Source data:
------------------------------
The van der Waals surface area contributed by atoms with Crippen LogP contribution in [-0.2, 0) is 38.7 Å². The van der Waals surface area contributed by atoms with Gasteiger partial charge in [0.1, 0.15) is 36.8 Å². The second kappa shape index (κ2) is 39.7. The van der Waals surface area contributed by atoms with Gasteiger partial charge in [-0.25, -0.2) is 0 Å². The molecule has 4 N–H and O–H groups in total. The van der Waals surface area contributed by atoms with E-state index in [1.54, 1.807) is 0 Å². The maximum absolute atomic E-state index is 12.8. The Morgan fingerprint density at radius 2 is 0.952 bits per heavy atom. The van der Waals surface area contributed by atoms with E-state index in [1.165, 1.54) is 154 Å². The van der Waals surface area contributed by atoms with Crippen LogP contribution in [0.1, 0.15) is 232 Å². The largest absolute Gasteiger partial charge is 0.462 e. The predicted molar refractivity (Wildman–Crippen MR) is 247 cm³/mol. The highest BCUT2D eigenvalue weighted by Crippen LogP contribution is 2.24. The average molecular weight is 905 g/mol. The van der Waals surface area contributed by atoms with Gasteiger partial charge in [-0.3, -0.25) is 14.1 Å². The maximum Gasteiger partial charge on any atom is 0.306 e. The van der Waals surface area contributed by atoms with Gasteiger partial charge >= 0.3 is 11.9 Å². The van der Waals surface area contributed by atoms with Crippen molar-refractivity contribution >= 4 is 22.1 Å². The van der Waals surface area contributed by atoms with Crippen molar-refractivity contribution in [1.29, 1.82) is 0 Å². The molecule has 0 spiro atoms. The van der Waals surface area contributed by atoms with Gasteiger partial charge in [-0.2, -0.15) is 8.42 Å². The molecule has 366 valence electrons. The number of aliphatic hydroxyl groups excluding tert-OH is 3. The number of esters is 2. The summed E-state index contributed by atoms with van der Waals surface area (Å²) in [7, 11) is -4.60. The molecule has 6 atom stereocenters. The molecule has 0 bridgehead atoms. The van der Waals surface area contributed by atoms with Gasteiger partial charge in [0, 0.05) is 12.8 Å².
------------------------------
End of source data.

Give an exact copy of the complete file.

The van der Waals surface area contributed by atoms with Crippen LogP contribution in [-0.2, 0) is 38.7 Å². The van der Waals surface area contributed by atoms with Gasteiger partial charge in [0.1, 0.15) is 36.8 Å². The second kappa shape index (κ2) is 39.7. The van der Waals surface area contributed by atoms with Gasteiger partial charge in [-0.25, -0.2) is 0 Å². The molecule has 4 N–H and O–H groups in total. The van der Waals surface area contributed by atoms with E-state index in [1.54, 1.807) is 0 Å². The maximum absolute atomic E-state index is 12.8. The Morgan fingerprint density at radius 2 is 0.952 bits per heavy atom. The van der Waals surface area contributed by atoms with E-state index in [1.165, 1.54) is 154 Å². The van der Waals surface area contributed by atoms with Crippen LogP contribution in [0.1, 0.15) is 232 Å². The largest absolute Gasteiger partial charge is 0.462 e. The predicted molar refractivity (Wildman–Crippen MR) is 247 cm³/mol. The highest BCUT2D eigenvalue weighted by Crippen LogP contribution is 2.24. The average molecular weight is 905 g/mol. The van der Waals surface area contributed by atoms with Gasteiger partial charge in [-0.3, -0.25) is 14.1 Å². The maximum Gasteiger partial charge on any atom is 0.306 e. The van der Waals surface area contributed by atoms with Gasteiger partial charge >= 0.3 is 11.9 Å². The van der Waals surface area contributed by atoms with Crippen molar-refractivity contribution >= 4 is 22.1 Å². The van der Waals surface area contributed by atoms with Crippen molar-refractivity contribution in [1.29, 1.82) is 0 Å². The molecule has 0 spiro atoms. The van der Waals surface area contributed by atoms with Gasteiger partial charge in [-0.2, -0.15) is 8.42 Å². The molecule has 366 valence electrons. The number of aliphatic hydroxyl groups excluding tert-OH is 3. The number of esters is 2. The summed E-state index contributed by atoms with van der Waals surface area (Å²) in [7, 11) is -4.60. The molecule has 6 atom stereocenters. The molecule has 0 bridgehead atoms. The van der Waals surface area contributed by atoms with Gasteiger partial charge in [0, 0.05) is 12.8 Å².